The University Hospital of Wales has been forced to apologise for flaws in the way it diagnosed miscarriage over many years.
This follows the case of Emily Wheatley who was wrongly told that she had miscarried nine weeks into her pregnancy after a scan at the hospital.
She went on to have a healthy baby girl called Ella.
The Public Service Ombudsman for Wales believes that the flaws of the University Hospital of Wales (UHW) practices may have dated back to 2006.
Ms Wheatley was attending a dating scan when she was told that she had suffered a silent miscarriage, this is a miscarriage with no symptoms.
She chose to undergo a uterine evacuation at the Nevill Hall hospital in Abergavenny, but staff at that hospital discovered she was nine weeks pregnant with a healthy foetus.
Ms Wheatley suffers from polycystic ovary syndrome and endometriosis. This means her chances of conceiving naturally were ‘very, very slim’.
She describes the adjustment to being pregnant in the first place difficult, then to be told she miscarried was a shock.
To then be told she was indeed still pregnant was unbelievable to her, and she says that the UHW took away the enjoyment of her pregnancy.
Ms Wheatley says, “It’s just unbelievable actually that there are potentially other women out there who have been diagnosed with having a silent miscarriage… and they potentially got rid of healthy babies. That frightens me.”
The Public Service Ombudsman for Wales, Peter Tyndall, says that it was an ‘unacceptable mistake’ which should have been avoided. He has called for a review into midwife sonographers’ competency.
After discovering a silent miscarriage, staff should have used a different scan to give them a ‘more accurate picture’. But they failed to do so.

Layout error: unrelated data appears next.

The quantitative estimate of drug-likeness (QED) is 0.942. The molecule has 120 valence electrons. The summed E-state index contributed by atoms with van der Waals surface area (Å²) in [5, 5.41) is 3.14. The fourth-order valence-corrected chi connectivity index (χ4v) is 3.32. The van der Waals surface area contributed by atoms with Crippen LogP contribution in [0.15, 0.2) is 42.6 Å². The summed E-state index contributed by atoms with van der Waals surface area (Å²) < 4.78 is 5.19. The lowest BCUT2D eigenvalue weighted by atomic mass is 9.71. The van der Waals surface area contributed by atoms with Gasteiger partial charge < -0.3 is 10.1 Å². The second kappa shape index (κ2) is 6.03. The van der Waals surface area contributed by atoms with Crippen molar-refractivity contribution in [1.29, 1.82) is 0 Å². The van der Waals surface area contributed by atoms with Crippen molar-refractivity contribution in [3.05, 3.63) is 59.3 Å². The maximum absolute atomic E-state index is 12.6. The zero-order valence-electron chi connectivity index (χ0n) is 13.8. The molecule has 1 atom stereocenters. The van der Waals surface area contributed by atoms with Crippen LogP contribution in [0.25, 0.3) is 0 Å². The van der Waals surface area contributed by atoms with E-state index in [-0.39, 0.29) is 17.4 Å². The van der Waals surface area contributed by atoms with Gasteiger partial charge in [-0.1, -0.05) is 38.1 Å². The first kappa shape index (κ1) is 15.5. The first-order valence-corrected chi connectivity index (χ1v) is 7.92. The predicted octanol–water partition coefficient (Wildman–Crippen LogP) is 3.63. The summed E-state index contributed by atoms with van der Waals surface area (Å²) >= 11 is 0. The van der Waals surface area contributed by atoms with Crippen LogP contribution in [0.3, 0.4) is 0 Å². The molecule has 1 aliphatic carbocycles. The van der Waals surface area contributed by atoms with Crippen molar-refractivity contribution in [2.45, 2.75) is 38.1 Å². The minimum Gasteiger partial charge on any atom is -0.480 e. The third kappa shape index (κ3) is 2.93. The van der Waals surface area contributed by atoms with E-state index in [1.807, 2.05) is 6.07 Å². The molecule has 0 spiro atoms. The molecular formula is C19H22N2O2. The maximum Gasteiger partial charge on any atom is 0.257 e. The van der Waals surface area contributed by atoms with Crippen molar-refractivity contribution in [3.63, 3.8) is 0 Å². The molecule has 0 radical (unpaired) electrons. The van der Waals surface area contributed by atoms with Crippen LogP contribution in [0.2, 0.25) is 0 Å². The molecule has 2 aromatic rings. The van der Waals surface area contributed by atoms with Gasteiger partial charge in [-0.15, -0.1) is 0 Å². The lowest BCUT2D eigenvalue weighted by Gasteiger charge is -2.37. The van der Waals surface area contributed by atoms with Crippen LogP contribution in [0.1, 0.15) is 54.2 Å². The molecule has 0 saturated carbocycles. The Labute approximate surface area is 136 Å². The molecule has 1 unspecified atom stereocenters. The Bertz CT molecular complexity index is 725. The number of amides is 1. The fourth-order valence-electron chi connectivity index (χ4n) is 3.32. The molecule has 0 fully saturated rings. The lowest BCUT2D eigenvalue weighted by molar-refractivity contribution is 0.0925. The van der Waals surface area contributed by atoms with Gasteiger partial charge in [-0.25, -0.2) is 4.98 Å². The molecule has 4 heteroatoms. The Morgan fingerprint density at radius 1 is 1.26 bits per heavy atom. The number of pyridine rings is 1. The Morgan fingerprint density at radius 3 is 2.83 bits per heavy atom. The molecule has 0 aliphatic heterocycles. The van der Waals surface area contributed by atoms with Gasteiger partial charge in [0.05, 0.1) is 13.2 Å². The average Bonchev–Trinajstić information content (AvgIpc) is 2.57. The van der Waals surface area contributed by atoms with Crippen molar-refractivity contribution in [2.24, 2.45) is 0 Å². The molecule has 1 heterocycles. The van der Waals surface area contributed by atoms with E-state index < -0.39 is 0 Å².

In a report, Mr Tyndall says that the health boards “failed to implement guidelines issues by the Royal College of Obstetricians and Gynaecologists (RCOG) that were designed to prevent the misdiagnosis of early pregnancy loss” and had been using out-date guidance for two years, possibly more.
The health board has set up a patient helpline for other women who think that they may have been affected.
The ombudsman made a series of recommendation to the health board following Ms Wheatley’s case, including that the health board issues a written apology and pays £1,500 to her.
Dr George Findlay, Cardiff and Vale Health Board Director for women and children’s services said that each year between 600 and 1200 women suffer a miscarriage.
They say that about 600 people may have a miscarriage that they have to intervene with, but they don’t know is what type of scan or number of scans these women had, but say they are happy to look at that on a case by case basis.
Melanie Lidstone-Land, specialist medical negligence lawyer at Swain & Co says, “It is unthinkable what this woman has gone through in the early stages of her pregnancy and the emotional damage this would have caused her.”
“What is extremely worrying is that she may well not be the only woman this happened to and that in some cases, women may have had unknowingly aborted healthy foetuses – this is incomprehensible.”